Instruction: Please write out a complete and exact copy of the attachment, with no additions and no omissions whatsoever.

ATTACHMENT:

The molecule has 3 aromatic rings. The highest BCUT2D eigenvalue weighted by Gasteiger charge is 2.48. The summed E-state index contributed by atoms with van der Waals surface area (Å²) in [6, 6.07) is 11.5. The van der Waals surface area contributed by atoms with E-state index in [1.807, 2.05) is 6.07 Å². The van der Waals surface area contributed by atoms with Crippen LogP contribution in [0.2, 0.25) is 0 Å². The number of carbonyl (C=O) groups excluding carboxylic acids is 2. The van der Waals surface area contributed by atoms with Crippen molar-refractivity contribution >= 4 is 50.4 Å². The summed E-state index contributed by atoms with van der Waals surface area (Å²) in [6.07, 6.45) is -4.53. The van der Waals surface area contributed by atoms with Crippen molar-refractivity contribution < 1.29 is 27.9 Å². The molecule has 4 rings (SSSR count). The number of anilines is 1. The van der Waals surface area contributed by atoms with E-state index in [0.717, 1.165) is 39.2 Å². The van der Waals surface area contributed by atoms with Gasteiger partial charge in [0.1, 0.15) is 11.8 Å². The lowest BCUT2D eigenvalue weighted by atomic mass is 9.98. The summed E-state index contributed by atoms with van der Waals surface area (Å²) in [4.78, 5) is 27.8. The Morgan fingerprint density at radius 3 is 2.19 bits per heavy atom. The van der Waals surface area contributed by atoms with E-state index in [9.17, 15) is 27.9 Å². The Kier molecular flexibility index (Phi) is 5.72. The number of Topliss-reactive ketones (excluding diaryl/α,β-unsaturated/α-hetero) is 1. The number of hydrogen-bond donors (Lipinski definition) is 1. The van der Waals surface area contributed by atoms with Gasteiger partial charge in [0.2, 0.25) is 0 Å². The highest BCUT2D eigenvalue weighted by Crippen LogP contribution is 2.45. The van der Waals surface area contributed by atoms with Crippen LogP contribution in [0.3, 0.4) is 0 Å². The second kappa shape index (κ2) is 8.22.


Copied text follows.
The molecule has 3 aromatic rings. The highest BCUT2D eigenvalue weighted by Gasteiger charge is 2.48. The summed E-state index contributed by atoms with van der Waals surface area (Å²) in [6, 6.07) is 11.5. The van der Waals surface area contributed by atoms with E-state index in [1.807, 2.05) is 6.07 Å². The van der Waals surface area contributed by atoms with Crippen LogP contribution in [0.2, 0.25) is 0 Å². The number of carbonyl (C=O) groups excluding carboxylic acids is 2. The van der Waals surface area contributed by atoms with Crippen molar-refractivity contribution >= 4 is 50.4 Å². The summed E-state index contributed by atoms with van der Waals surface area (Å²) in [6.07, 6.45) is -4.53. The van der Waals surface area contributed by atoms with Crippen molar-refractivity contribution < 1.29 is 27.9 Å². The molecule has 4 rings (SSSR count). The number of anilines is 1. The van der Waals surface area contributed by atoms with E-state index in [0.717, 1.165) is 39.2 Å². The van der Waals surface area contributed by atoms with Gasteiger partial charge in [0.1, 0.15) is 11.8 Å². The lowest BCUT2D eigenvalue weighted by atomic mass is 9.98. The summed E-state index contributed by atoms with van der Waals surface area (Å²) in [4.78, 5) is 27.8. The Morgan fingerprint density at radius 3 is 2.19 bits per heavy atom. The van der Waals surface area contributed by atoms with E-state index in [9.17, 15) is 27.9 Å². The Kier molecular flexibility index (Phi) is 5.72. The number of Topliss-reactive ketones (excluding diaryl/α,β-unsaturated/α-hetero) is 1. The number of hydrogen-bond donors (Lipinski definition) is 1. The van der Waals surface area contributed by atoms with Gasteiger partial charge in [0.2, 0.25) is 0 Å². The highest BCUT2D eigenvalue weighted by Crippen LogP contribution is 2.45. The van der Waals surface area contributed by atoms with Crippen LogP contribution in [0.3, 0.4) is 0 Å². The second kappa shape index (κ2) is 8.22.